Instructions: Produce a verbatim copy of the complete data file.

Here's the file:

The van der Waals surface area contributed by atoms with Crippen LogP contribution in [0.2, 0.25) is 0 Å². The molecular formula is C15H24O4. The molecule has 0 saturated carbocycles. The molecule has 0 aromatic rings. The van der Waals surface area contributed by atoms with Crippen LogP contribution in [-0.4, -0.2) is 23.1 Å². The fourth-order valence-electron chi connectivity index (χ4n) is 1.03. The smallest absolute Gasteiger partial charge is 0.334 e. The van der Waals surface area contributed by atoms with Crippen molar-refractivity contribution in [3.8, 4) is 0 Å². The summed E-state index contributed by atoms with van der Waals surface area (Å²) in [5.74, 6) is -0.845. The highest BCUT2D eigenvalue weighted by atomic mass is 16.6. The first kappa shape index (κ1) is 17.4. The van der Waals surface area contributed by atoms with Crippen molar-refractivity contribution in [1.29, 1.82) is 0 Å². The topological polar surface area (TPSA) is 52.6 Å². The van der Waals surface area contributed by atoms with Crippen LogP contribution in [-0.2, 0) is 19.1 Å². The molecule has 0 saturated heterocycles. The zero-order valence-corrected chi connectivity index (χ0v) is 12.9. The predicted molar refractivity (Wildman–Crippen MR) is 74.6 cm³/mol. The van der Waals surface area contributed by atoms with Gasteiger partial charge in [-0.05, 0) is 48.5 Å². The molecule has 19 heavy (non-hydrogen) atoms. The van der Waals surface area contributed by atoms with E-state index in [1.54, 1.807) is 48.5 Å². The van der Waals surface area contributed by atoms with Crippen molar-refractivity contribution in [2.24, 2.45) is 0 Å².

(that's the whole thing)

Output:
The van der Waals surface area contributed by atoms with Crippen LogP contribution in [0.2, 0.25) is 0 Å². The molecular formula is C15H24O4. The molecule has 0 saturated carbocycles. The molecule has 0 aromatic rings. The van der Waals surface area contributed by atoms with Crippen LogP contribution in [-0.4, -0.2) is 23.1 Å². The fourth-order valence-electron chi connectivity index (χ4n) is 1.03. The smallest absolute Gasteiger partial charge is 0.334 e. The van der Waals surface area contributed by atoms with Crippen molar-refractivity contribution in [3.8, 4) is 0 Å². The summed E-state index contributed by atoms with van der Waals surface area (Å²) in [5.74, 6) is -0.845. The highest BCUT2D eigenvalue weighted by atomic mass is 16.6. The first kappa shape index (κ1) is 17.4. The van der Waals surface area contributed by atoms with Crippen molar-refractivity contribution in [1.29, 1.82) is 0 Å². The topological polar surface area (TPSA) is 52.6 Å². The van der Waals surface area contributed by atoms with Crippen LogP contribution in [-0.2, 0) is 19.1 Å². The molecule has 0 saturated heterocycles. The zero-order valence-corrected chi connectivity index (χ0v) is 12.9. The predicted molar refractivity (Wildman–Crippen MR) is 74.6 cm³/mol. The van der Waals surface area contributed by atoms with Gasteiger partial charge in [-0.05, 0) is 48.5 Å². The molecule has 19 heavy (non-hydrogen) atoms. The van der Waals surface area contributed by atoms with E-state index in [1.54, 1.807) is 48.5 Å². The van der Waals surface area contributed by atoms with Crippen molar-refractivity contribution in [2.24, 2.45) is 0 Å².